Last month, the California Legislature and Governor Newsom reached a budget agreement that will provide meaningful support to low-income and working Californians. With the passage of a $17 billion inflation relief package, state leaders built on the economic stimulus efforts of the past two years by getting cash into the hands of Californians and investing in programs to help people make ends meet.
The budget includes $1.95 billion in additional emergency rental assistance funds. At least one in seven Californians have reported being behind on rent, with low-income renters and people impacted by COVID-19 being the most likely to be behind on rent. To cover back rent, hundreds of thousands of Californians have applied for funds from the California COVID-19 Rent Relief Program. But the program’s slow rollout and a lack of funds had threatened the program’s efficacy — just as eviction moratoriums have come to an end. The legislature’s investment in the program means thousands of households will be able to avoid eviction and stay in their homes.
State leaders also shored up the state’s utility relief fund by adding $1.4 billion to help Californians pay past-due utility bills. Last year, it was estimated that there was nearly $3 billion in unpaid water and power bill debt in California, much of it held by low-income households who had been financially harmed by the pandemic. The state passed a budget with billions in assistance, but the amount has not been enough to pay down all utility debts. This new investment will help low-income households continue to keep the lights on and taps flowing.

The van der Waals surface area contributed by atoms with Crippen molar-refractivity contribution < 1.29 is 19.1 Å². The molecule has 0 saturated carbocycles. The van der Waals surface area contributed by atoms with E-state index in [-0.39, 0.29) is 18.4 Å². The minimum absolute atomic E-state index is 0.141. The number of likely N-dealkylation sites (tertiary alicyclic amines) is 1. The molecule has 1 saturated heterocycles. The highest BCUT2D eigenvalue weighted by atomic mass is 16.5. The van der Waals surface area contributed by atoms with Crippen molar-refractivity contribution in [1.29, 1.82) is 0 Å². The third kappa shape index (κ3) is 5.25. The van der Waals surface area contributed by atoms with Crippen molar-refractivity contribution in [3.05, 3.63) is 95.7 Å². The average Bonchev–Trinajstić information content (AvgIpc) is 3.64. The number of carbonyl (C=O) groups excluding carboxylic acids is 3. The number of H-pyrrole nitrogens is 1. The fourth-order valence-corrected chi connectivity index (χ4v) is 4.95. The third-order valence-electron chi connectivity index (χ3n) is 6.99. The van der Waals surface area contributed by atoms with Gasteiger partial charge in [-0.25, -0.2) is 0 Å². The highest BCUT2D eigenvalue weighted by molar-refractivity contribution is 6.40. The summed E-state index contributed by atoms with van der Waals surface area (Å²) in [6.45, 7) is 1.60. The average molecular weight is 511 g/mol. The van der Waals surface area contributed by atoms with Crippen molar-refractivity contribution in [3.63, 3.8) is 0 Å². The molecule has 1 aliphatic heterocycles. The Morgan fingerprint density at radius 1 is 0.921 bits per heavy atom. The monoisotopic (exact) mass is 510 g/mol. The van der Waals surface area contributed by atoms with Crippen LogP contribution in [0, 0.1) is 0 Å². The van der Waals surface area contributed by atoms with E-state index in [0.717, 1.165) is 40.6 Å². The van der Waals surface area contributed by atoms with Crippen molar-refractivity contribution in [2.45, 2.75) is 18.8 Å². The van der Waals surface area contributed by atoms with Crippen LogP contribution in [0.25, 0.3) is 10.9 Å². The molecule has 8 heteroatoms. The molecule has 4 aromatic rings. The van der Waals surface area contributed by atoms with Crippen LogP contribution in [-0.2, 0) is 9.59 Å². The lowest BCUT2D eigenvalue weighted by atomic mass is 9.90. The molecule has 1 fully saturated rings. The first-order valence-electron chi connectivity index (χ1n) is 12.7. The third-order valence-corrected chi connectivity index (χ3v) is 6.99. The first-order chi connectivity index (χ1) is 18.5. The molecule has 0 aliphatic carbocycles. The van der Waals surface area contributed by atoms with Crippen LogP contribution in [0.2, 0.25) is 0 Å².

The largest investment — $9.5 billion — comes in the form of one-time cash transfers, so called “inflation relief rebates.” The direct cash transfers will be sent to every Californian who filed a tax return for 2020, with payments of up to $1,050 going to the lowest income households. Households will be eligible for:
- $350 for people with incomes below $75,000, or $150,000 for people who file jointly
- $250 for people with incomes between $75,000 and $125,000, or $150,000 – $250,000 for people who file jointly
- $200 for people with incomes between $125,000 and $250,000 or $250,000 – $500,000 for people who file jointly
- $300 for households with a dependent
These cash transfers, targeted by income to maximize impact, build on state leaders’ prior efforts to get money into the hands of the people who need it most. Last year’s Golden State Grants helped California’s lowest income residents dealing with the economic fallout from the pandemic, and these rebate checks will help households grappling with inflation.
These efforts mark a significant investment in programs that will help Californians struggling to make ends meet. By continuing to invest in helping people who have been most destabilized by the pandemic, and who suffer the most under inflation, California can take meaningful steps toward building economic security for all people.